# Distance formula between a point and a line

## Statement

In cartesian coordinates, the distance between the point $P(x_P, y_P)$ and the line $l: y = ax + b$ is given by:

$$d(P, l) = \frac{| ax_P - y_P + b |}{\sqrt{a^2 + 1}}$$

## Picture

This picture can be used to better understand this proof. Remember that all points and lines have variable positions.

## Line k through P

Let $k$ be the line where $k \perp l$ and $k$ goes through point $P$.

Since $k \perp l$, we can find the slope $m_k$:

$$m_k * m_l = -1 \implies m_k * a = -1 \implies m_k = -\frac{1}{a}$$

And since $k$ goes through $P(x_P, y_P)$, we can also find the $y$-intercept $b_k$:

$$y_P = -\frac{1}{a}x_P + b_k \implies b_k = y_P + \frac{1}{a}x_P$$

Thus, this is line $k$:

$$k: y = -\frac{1}{a}x + y_P + \frac{1}{a}x_P$$

## Intersection Q between l and k

To find the intersection point $Q$ for lines $l$ and $k$, we can set them equal to eachother:

$$ax + b = -\frac{1}{a}x + y_P + \frac{1}{a}x_P$$

$$ax + \frac{1}{a}x = y_P + \frac{1}{a}x_P - b$$

$$x\left(a + \frac{1}{a}\right) = y_P + \frac{1}{a}x_P - b$$

$$x = \frac{y_P + \frac{1}{a}x_P - b}{a + \frac{1}{a}}$$

Simplify this, we get:

$$x = \frac{y_P + \frac{1}{a}x_P - b}{\frac{a^2 + 1}{a}} = \frac{ay_P + x_P - ab}{a^2 + 1}$$

Now to get $y_Q$, substitute and simplify:

$$y = a\left(\frac{ay_P + x_P - ab}{a^2 + 1}\right) + b = \frac{a^2y_P + ax_P - a^2b + b(a^2 + 1)}{a^2 + 1} = \frac{a^2y_P + ax_P + b}{a^2 + 1}$$

Thus, the coordinates of point $Q$ are given by:

$$Q = \left(\frac{ay_P + x_P - ab}{a^2 + 1}, \frac{a^2y_P + ax_P + b}{a^2 + 1}\right)$$

## Distance between Q and P

Since $k \perp l$ and $k$ goes through $Q$ and $P$, $d(P, l) = d(Q, P)$. This distance can be found using the Pythagorean theorem.

$$d(Q, P) = \sqrt{(x_Q - x_P)^2 + (y_Q - y_P)^2}$$

$$d(Q, P) = \sqrt{\left(\frac{ay_P + x_P - ab}{a^2 + 1} - x_P\right)^2 + \left(\frac{a^2y_P + ax_P + b}{a^2 + 1} - y_P\right)^2}$$

To conclude, the distance between $P(x_P, y_P)$ and the line $l: y = ax + b$ is given by:

$$d(P, l) = \sqrt{\left(\frac{ay_P + x_P - ab}{a^2 + 1} - x_P\right)^2 + \left(\frac{a^2y_P + ax_P + b}{a^2 + 1} - y_P\right)^2}$$

## Simplifying the formula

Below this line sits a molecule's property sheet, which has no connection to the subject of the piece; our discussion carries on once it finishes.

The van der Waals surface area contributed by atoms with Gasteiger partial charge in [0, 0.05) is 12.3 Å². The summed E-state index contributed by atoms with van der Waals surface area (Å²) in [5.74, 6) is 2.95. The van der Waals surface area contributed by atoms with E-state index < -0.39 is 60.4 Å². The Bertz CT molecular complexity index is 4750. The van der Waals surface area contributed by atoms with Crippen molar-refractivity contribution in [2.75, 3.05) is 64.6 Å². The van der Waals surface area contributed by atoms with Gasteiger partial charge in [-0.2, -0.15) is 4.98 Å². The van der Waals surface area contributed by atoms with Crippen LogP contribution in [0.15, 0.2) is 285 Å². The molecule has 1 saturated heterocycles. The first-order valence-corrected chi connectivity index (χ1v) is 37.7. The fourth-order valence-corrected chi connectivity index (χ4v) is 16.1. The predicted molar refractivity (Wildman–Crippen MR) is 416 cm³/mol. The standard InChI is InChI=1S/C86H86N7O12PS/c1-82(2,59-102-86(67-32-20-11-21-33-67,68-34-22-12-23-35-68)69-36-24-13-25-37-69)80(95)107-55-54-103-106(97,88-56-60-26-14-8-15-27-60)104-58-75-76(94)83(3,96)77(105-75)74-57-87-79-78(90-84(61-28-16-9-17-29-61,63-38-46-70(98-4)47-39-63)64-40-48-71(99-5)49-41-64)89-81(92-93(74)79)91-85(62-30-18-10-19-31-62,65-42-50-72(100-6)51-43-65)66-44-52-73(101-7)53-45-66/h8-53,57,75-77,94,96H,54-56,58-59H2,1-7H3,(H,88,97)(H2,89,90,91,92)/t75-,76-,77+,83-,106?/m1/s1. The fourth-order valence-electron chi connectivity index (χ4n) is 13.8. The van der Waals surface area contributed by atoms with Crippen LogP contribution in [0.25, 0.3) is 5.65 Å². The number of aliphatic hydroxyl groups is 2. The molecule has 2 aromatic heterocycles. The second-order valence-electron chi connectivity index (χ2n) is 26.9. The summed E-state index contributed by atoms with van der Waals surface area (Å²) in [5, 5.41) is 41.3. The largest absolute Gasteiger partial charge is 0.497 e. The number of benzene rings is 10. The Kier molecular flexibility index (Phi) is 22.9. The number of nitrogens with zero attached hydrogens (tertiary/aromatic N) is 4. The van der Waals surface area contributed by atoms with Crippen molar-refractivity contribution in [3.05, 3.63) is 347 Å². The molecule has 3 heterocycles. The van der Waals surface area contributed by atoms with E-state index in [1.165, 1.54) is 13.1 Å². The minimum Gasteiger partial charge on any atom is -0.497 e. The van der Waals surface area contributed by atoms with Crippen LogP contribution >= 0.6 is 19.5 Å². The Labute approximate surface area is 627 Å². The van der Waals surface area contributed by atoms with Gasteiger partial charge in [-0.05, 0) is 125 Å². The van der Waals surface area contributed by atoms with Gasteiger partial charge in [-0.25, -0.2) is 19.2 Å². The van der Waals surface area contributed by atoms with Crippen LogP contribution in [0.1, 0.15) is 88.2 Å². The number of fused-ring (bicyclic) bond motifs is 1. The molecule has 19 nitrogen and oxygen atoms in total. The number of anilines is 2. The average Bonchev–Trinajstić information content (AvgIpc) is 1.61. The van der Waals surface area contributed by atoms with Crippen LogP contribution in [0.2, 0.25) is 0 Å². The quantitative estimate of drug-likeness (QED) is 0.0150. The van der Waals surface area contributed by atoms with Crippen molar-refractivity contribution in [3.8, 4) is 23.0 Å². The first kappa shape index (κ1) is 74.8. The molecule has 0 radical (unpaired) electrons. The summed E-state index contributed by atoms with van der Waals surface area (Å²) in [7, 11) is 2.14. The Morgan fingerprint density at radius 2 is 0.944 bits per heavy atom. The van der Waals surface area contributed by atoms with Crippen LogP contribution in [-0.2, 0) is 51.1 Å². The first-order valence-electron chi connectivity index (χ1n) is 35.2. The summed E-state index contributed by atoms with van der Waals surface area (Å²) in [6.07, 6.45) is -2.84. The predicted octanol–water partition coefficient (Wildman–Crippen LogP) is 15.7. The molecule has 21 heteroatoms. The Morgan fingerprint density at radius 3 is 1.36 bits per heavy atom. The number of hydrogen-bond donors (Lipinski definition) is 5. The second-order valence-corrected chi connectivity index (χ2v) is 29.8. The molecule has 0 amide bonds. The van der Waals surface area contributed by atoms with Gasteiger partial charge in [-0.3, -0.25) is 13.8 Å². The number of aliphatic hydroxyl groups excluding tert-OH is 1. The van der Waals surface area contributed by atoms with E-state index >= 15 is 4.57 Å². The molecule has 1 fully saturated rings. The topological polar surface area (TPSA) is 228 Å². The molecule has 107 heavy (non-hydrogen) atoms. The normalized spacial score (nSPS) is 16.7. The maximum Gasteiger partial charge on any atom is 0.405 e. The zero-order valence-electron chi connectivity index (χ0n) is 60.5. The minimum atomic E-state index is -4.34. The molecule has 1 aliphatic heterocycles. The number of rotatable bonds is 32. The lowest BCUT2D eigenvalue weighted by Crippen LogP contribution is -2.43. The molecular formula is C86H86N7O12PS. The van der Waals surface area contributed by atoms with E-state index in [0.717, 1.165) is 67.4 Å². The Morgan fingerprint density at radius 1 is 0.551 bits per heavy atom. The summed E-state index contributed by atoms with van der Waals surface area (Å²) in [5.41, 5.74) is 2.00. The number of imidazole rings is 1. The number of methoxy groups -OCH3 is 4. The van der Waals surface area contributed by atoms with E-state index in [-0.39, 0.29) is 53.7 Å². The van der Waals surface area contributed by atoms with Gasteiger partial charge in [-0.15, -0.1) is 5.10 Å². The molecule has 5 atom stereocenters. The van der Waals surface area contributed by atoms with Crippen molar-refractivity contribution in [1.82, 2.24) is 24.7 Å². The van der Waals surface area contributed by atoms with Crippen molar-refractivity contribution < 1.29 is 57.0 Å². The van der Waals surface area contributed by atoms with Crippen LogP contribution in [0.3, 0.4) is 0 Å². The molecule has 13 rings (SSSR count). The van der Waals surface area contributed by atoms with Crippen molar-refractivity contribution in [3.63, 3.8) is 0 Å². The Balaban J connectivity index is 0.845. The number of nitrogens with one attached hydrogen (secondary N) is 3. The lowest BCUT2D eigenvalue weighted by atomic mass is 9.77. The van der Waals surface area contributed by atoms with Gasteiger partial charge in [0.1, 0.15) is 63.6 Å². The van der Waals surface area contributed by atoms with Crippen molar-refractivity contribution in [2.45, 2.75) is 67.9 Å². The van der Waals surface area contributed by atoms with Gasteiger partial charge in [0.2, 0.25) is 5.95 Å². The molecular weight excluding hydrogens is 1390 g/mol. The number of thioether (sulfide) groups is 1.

Let's now simplify the formula. First, combine the fractions.

$$d(P, l) = \sqrt{\left(\frac{ay_P + x_P - ab - x_P(a^2 + 1)}{a^2 + 1}\right)^2 + \left(\frac{a^2y_P + ax_P + b - y_P(a^2 + 1)}{a^2 + 1}\right)^2}$$

Next, expand $x_P(a^2 + 1)$ and $y_P(a^2 + 1)$ and combine like terms.

$$d(P, l) = \sqrt{\left(\frac{ay_P + x_P - ab - a^2x_P - x_P}{a^2 + 1}\right)^2 + \left(\frac{a^2y_P + ax_P + b - a^2y_P - y_P}{a^2 + 1}\right)^2}$$

$$d(P, l) = \sqrt{\left(\frac{ay_P - ab - a^2x_P}{a^2 + 1}\right)^2 + \left(\frac{ax_P + b - y_P}{a^2 + 1}\right)^2}$$

Append the powers to the numerator and denominator, instead of the whole fraction. Then combine the fractions

$$d(P, l) = \sqrt{\frac{(ay_P - ab - a^2x_P)^2}{(a^2 + 1)^2} + \frac{(ax_P + b - y_P)^2}{(a^2 + 1)^2}}$$

$$d(P, l) = \sqrt{\frac{(ay_P - ab - a^2x_P)^2 + (ax_P + b - y_P)^2}{(a^2 + 1)^2}}$$

Factor out $-a$ from the left square on the numerator, and reorder the terms.

$$d(P, l) = \sqrt{\frac{\bigg((-a)(-y_P + b + ax_P)\bigg)^2 + (ax_P + b - y_P)^2}{(a^2 + 1)^2}}$$

$$d(P, l) = \sqrt{\frac{\bigg((-a)(ax_P + b - y_P)\bigg)^2 + (ax_P + b - y_P)^2}{(a^2 + 1)^2}}$$

Append the square on both factors.

$$d(P, l) = \sqrt{\frac{(-a)^2 * (ax_P + b - y_P)^2 + (ax_P + b - y_P)^2}{(a^2 + 1)^2}}$$

$$d(P, l) = \sqrt{\frac{a^2 * (ax_P + b - y_P)^2 + 1 * (ax_P + b - y_P)^2}{(a^2 + 1)^2}}$$

Factor out $(ax_P + b - y_P)^2$.

$$d(P, l) = \sqrt{\frac{(a^2 + 1)(ax_P + b - y_P)^2}{(a^2 + 1)^2}}$$

Append the square root on each factor.

$$d(P, l) = \frac{\sqrt{(a^2 + 1)} * \sqrt{(ax_P + b - y_P)^2}}{\sqrt{(a^2 + 1)^2}}$$

Note that $\sqrt{x^2} = | x |$. But since $a^2 + 1$ is always positive, no absolute value signs are required there.

$$d(P, l) = \frac{\sqrt{(a^2 + 1)} * | ax_P + b - y_P |}{a^2 + 1}$$

Finally, note that $\frac{\sqrt{x}}{x} = \frac{1}{\sqrt{x}}$.

$$d(P, l) = \frac{| ax_P + b - y_P |}{\sqrt{a^2 + 1}}$$